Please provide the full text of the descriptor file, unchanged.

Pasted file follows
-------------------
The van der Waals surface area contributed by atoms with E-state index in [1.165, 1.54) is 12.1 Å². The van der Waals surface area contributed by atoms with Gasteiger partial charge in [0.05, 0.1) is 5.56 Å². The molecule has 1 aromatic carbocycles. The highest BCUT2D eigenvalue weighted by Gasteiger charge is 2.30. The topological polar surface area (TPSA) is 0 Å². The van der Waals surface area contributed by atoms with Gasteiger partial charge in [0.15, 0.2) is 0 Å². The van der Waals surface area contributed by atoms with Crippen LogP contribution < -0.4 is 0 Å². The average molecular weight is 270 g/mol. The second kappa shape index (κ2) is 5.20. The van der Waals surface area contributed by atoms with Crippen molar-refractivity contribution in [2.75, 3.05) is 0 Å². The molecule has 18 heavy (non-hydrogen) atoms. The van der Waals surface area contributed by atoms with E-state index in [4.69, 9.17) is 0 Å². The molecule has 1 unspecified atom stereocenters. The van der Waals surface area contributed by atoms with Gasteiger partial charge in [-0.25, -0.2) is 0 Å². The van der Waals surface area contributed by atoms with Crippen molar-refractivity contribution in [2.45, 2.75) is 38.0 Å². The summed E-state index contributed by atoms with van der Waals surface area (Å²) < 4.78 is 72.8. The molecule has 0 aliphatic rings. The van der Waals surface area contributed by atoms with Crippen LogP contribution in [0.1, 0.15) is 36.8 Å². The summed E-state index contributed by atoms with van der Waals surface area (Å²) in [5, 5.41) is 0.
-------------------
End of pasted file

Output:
The van der Waals surface area contributed by atoms with E-state index in [1.165, 1.54) is 12.1 Å². The van der Waals surface area contributed by atoms with Gasteiger partial charge in [0.05, 0.1) is 5.56 Å². The molecule has 1 aromatic carbocycles. The highest BCUT2D eigenvalue weighted by Gasteiger charge is 2.30. The topological polar surface area (TPSA) is 0 Å². The van der Waals surface area contributed by atoms with Gasteiger partial charge in [0.15, 0.2) is 0 Å². The van der Waals surface area contributed by atoms with Crippen LogP contribution < -0.4 is 0 Å². The average molecular weight is 270 g/mol. The second kappa shape index (κ2) is 5.20. The van der Waals surface area contributed by atoms with Crippen molar-refractivity contribution in [2.75, 3.05) is 0 Å². The molecule has 18 heavy (non-hydrogen) atoms. The van der Waals surface area contributed by atoms with E-state index in [4.69, 9.17) is 0 Å². The molecule has 1 unspecified atom stereocenters. The van der Waals surface area contributed by atoms with Gasteiger partial charge in [-0.25, -0.2) is 0 Å². The van der Waals surface area contributed by atoms with Crippen molar-refractivity contribution in [2.45, 2.75) is 38.0 Å². The summed E-state index contributed by atoms with van der Waals surface area (Å²) < 4.78 is 72.8. The molecule has 0 aliphatic rings. The van der Waals surface area contributed by atoms with Crippen LogP contribution in [0.1, 0.15) is 36.8 Å². The summed E-state index contributed by atoms with van der Waals surface area (Å²) in [5, 5.41) is 0.